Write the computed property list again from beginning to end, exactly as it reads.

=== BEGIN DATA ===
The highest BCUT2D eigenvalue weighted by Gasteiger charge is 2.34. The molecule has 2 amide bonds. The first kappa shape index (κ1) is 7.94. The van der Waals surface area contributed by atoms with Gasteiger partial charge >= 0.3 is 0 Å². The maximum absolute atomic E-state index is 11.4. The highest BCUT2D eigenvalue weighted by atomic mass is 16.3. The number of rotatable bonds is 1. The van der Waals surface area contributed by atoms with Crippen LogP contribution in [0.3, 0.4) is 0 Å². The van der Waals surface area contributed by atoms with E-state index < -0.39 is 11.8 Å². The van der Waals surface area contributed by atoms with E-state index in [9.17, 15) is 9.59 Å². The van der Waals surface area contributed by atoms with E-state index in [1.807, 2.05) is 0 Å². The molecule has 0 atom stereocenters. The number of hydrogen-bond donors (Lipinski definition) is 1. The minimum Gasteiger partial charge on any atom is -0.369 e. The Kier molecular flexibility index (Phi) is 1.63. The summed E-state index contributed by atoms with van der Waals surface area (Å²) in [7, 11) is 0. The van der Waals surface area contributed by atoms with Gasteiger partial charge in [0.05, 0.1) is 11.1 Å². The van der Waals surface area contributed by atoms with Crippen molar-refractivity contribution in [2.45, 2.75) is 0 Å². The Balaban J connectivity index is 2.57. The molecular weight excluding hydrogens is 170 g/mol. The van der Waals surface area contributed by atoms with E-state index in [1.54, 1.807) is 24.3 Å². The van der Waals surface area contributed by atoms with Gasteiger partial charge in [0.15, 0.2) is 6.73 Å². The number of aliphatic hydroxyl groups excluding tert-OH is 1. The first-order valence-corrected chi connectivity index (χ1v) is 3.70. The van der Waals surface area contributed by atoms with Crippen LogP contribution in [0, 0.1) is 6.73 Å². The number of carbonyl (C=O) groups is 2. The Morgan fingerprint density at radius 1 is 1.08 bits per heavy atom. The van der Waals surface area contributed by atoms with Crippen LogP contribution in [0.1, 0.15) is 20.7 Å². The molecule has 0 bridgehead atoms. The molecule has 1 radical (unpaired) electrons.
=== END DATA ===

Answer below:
The highest BCUT2D eigenvalue weighted by Gasteiger charge is 2.34. The molecule has 2 amide bonds. The first kappa shape index (κ1) is 7.94. The van der Waals surface area contributed by atoms with Gasteiger partial charge >= 0.3 is 0 Å². The maximum absolute atomic E-state index is 11.4. The highest BCUT2D eigenvalue weighted by atomic mass is 16.3. The number of rotatable bonds is 1. The van der Waals surface area contributed by atoms with Crippen LogP contribution in [0.3, 0.4) is 0 Å². The van der Waals surface area contributed by atoms with E-state index < -0.39 is 11.8 Å². The van der Waals surface area contributed by atoms with E-state index in [9.17, 15) is 9.59 Å². The van der Waals surface area contributed by atoms with E-state index in [1.807, 2.05) is 0 Å². The molecule has 0 atom stereocenters. The number of hydrogen-bond donors (Lipinski definition) is 1. The minimum Gasteiger partial charge on any atom is -0.369 e. The Kier molecular flexibility index (Phi) is 1.63. The summed E-state index contributed by atoms with van der Waals surface area (Å²) in [7, 11) is 0. The van der Waals surface area contributed by atoms with Gasteiger partial charge in [0.05, 0.1) is 11.1 Å². The van der Waals surface area contributed by atoms with Crippen molar-refractivity contribution in [2.45, 2.75) is 0 Å². The Balaban J connectivity index is 2.57. The molecular weight excluding hydrogens is 170 g/mol. The van der Waals surface area contributed by atoms with E-state index in [1.54, 1.807) is 24.3 Å². The van der Waals surface area contributed by atoms with Gasteiger partial charge in [0.15, 0.2) is 6.73 Å². The number of aliphatic hydroxyl groups excluding tert-OH is 1. The first-order valence-corrected chi connectivity index (χ1v) is 3.70. The van der Waals surface area contributed by atoms with Crippen LogP contribution in [0, 0.1) is 6.73 Å². The number of carbonyl (C=O) groups is 2. The Morgan fingerprint density at radius 1 is 1.08 bits per heavy atom. The van der Waals surface area contributed by atoms with Crippen LogP contribution in [0.1, 0.15) is 20.7 Å². The molecule has 0 bridgehead atoms. The molecule has 1 radical (unpaired) electrons.